The next challenge was to figure a way to keep the stinger in position on the jig hook. The snells have a Fas-Snap on one end, and it fits just great over the point of the hook, but it needs something to keep it in position instead of sliding around on the hook’s curve. The plastic dip used for coating the handles of hammers, screwdrivers and other hand tools was one option, but instead I tried the Trailer-Hook-Pal.

The Trailer-Hook-Pal is a tool that makes it easy to put small plastic disks on your main hook. I just put one disk on the hook, slid on the stinger’s Fas-Snap and then added another plastic disk with this handy tool, sandwiching the Fas-Snap in place. It worked like a charm. You can buy this American-made product at the company website I use this Hook Pal tool a lot for bass fishing, too, and it is worth the $15.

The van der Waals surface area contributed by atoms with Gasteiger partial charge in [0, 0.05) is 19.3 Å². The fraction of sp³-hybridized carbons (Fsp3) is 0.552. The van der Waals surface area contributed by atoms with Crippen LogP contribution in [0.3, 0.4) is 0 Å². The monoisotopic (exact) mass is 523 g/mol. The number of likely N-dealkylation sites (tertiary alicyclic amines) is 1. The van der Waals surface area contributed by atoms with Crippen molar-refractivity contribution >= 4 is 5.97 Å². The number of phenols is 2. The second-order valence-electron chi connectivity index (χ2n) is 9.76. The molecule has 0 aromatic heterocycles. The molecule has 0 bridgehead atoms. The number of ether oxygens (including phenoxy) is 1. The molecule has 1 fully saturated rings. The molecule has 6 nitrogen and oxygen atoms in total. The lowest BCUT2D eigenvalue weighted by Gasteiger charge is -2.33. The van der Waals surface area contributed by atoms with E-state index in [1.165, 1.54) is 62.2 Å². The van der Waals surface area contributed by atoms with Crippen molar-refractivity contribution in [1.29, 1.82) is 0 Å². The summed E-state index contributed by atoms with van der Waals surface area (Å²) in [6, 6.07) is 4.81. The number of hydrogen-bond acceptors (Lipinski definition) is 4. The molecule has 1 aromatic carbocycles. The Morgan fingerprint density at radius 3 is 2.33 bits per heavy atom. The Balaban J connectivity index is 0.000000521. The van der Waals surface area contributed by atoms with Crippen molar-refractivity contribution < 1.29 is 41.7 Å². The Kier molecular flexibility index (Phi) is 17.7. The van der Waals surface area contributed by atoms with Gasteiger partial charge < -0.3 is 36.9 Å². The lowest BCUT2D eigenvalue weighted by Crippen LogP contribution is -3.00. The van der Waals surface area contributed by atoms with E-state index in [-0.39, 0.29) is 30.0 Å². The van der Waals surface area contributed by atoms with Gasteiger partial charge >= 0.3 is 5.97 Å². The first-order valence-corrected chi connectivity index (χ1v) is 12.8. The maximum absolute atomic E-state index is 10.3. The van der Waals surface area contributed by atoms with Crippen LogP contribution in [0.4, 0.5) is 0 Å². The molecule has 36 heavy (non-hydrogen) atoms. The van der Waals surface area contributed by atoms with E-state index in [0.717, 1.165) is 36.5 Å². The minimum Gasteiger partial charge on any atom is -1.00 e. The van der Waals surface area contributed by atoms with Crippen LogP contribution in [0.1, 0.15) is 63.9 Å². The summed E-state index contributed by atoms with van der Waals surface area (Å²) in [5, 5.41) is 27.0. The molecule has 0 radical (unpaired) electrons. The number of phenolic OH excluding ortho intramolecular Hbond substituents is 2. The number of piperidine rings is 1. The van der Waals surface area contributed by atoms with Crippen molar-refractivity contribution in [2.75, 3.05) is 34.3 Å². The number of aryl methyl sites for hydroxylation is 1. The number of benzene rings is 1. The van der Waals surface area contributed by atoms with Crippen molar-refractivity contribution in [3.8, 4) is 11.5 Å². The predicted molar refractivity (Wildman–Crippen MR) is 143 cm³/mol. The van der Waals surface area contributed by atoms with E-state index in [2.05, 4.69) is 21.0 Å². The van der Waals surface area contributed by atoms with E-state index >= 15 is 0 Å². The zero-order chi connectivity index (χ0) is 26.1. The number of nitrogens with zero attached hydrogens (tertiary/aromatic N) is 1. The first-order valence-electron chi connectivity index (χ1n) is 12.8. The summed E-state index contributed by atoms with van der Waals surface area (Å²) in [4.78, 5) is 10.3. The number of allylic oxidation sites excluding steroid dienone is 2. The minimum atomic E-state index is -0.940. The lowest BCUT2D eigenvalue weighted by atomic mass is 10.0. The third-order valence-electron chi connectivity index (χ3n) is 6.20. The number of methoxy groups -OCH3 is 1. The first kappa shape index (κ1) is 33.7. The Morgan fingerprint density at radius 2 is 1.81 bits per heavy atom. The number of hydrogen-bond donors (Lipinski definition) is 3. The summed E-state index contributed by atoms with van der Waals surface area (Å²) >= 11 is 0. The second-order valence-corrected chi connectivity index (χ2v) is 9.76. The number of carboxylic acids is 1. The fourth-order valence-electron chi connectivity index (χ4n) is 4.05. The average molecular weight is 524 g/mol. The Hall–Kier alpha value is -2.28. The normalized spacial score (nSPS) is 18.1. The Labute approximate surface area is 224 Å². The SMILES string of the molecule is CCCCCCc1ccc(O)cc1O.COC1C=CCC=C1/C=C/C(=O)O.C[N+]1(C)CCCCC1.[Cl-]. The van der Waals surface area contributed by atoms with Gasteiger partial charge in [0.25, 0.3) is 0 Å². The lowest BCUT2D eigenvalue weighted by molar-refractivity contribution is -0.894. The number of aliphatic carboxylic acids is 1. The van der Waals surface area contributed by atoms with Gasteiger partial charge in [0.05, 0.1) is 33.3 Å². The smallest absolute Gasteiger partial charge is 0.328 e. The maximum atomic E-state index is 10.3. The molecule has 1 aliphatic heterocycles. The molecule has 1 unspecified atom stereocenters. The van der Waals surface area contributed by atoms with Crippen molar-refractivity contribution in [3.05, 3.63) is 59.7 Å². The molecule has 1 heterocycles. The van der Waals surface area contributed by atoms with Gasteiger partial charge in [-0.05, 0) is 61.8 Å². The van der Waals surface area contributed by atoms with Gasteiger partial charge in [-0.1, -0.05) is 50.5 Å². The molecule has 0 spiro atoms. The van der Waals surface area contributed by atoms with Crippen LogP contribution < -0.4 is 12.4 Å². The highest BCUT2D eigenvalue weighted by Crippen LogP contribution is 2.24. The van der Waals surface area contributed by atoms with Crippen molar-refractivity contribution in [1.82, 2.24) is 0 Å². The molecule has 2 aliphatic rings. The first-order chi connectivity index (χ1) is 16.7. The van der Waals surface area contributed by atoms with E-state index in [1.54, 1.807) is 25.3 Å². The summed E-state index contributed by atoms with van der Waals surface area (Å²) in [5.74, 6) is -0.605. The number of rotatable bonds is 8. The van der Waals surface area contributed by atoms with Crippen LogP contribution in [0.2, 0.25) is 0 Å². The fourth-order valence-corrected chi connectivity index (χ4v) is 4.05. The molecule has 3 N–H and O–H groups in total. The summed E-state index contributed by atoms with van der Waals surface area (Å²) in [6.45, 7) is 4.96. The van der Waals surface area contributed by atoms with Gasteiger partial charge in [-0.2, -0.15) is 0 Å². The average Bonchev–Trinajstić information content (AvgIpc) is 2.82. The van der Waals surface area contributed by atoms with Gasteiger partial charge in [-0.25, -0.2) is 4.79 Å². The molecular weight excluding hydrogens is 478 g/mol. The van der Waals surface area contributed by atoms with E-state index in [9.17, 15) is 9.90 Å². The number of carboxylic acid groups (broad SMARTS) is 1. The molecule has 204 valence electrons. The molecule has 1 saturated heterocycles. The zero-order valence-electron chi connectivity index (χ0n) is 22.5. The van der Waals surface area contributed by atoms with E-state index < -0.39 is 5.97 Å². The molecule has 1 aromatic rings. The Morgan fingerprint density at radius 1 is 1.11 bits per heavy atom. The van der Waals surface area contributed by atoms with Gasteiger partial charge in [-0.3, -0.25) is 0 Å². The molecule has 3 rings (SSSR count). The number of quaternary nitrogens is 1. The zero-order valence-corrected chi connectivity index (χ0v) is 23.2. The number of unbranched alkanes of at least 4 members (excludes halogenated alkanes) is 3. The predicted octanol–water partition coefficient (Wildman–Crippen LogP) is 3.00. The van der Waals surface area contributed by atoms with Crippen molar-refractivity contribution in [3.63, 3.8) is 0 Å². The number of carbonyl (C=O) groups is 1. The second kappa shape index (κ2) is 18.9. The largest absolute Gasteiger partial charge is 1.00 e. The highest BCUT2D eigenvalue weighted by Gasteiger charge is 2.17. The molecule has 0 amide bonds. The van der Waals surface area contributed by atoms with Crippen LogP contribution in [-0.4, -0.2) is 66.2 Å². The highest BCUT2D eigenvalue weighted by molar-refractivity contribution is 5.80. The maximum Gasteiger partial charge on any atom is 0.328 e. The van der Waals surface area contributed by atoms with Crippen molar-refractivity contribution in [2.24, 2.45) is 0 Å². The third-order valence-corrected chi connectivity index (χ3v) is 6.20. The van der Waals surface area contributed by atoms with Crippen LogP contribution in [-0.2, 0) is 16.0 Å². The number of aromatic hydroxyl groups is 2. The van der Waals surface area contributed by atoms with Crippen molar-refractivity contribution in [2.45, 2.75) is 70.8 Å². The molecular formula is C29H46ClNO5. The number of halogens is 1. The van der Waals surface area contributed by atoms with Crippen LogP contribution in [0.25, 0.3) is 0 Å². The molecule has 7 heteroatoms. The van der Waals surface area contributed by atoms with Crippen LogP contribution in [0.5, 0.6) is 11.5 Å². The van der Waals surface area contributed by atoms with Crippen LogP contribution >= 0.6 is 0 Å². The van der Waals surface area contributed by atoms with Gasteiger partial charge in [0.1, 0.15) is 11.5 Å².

Now we get to rods and reels. I had two fellow Detroit River newbies with me in my 17.5-foot MirroCraft tiller model, and we all used identical spinning combos—they’re the same, reasonably priced combos I use for throwing Ned Rigs and other finesse lures at bass. It’s a 7-foot Shimano Convergence rod with a medium-light action, paired with a Sedona 2500 spinning reel. Altogether these combos cost $130 each, and they are a solid value that you can use for all sorts of presentations. They worked great for vertical jigging the 1-ounce jigs.